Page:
Heart attacks among cigarette smokers may have less to do with tobacco and more to do with genetics, suggests a new study in the Annals of Noninvasive Electrocardiology.
The researchers say that a common defect in a gene controlling cholesterol metabolism boosts smokers' risk of an early heart attack and conversely, that smokers without the defect normally have heart attacks no sooner than their non-smoking peers.
While the link between smoking and heart disease was established decades ago, the reasons for that link were unclear. More recent studies suggest smoking interferes with cholesterol metabolism, lowering smokers' levels of "good cholesterol", which protects against heart-attack risk. An estimated 60 percent of smokers face the added risk of a defective gene that also lowers levels of the protective high-density lipoprotein. Therefore, the combination of smoking plus a defective gene substantially accentuates the risk of heart attacks in these patients.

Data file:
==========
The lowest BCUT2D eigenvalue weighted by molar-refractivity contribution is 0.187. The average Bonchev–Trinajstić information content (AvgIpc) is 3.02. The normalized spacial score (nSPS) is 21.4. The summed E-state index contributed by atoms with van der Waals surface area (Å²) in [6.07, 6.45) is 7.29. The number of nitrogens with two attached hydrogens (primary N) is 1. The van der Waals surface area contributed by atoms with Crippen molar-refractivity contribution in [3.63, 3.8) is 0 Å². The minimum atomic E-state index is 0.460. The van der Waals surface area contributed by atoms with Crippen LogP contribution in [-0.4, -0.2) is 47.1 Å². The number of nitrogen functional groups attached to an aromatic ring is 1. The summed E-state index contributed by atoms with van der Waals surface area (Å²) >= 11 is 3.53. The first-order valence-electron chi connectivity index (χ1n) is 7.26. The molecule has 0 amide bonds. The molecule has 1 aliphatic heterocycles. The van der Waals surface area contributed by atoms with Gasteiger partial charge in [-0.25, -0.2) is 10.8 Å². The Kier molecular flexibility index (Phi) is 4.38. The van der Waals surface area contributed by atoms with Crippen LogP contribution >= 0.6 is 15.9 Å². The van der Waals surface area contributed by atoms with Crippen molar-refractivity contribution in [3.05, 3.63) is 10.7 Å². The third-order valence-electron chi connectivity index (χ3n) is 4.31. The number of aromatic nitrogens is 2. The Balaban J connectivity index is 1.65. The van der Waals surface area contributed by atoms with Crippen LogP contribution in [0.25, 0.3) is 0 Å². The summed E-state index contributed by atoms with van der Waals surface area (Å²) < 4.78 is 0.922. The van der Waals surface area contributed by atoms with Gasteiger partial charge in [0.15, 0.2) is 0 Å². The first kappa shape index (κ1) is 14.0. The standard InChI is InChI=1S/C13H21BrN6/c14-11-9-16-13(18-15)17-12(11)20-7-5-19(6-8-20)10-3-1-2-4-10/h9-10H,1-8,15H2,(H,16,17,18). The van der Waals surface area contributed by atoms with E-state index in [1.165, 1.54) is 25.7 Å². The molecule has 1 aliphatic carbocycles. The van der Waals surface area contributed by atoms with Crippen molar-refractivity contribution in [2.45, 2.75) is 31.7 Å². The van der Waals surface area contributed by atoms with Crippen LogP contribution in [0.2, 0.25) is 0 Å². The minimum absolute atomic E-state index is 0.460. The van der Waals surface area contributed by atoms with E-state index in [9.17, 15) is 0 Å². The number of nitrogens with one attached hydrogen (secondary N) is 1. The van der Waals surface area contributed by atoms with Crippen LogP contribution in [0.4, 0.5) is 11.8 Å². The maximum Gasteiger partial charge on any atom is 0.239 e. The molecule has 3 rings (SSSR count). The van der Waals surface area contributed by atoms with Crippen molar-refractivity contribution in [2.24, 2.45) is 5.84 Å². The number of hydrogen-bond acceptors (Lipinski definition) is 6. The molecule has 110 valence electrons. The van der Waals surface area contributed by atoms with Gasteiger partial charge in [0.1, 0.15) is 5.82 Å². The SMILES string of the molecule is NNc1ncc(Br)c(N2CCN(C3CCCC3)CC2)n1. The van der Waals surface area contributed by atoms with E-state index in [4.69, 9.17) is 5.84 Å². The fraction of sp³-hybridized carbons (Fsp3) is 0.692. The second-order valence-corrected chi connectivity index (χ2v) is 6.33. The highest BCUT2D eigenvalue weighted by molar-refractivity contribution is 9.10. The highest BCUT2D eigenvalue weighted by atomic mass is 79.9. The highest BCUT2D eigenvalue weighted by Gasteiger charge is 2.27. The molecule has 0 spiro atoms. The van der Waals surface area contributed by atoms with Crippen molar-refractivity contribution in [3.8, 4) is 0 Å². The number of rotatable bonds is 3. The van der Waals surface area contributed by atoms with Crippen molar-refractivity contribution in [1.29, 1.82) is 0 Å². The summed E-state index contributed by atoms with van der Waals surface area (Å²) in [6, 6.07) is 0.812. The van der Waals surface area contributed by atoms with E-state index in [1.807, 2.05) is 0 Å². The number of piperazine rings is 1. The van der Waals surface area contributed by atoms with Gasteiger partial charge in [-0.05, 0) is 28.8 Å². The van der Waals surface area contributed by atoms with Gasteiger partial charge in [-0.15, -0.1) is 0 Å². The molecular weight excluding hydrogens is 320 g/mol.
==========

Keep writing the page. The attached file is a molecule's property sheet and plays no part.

The researchers found that smokers with the genetic defect had their first heart attack eight to nine years earlier than non-smokers. Smokers with a healthy version of the gene had their first heart attack only three years earlier than non-smokers, a difference the researchers considered non-significant.
"Since the frequency of this 'bad' gene in the general population is about 60 percent, many people who smoke have a high risk of experiencing a heart attack at a young age," said researcher Ilan Goldenberg. "This finding should increase awareness for smoking cessation."
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Source: Annals of Noninvasive Electrocardiology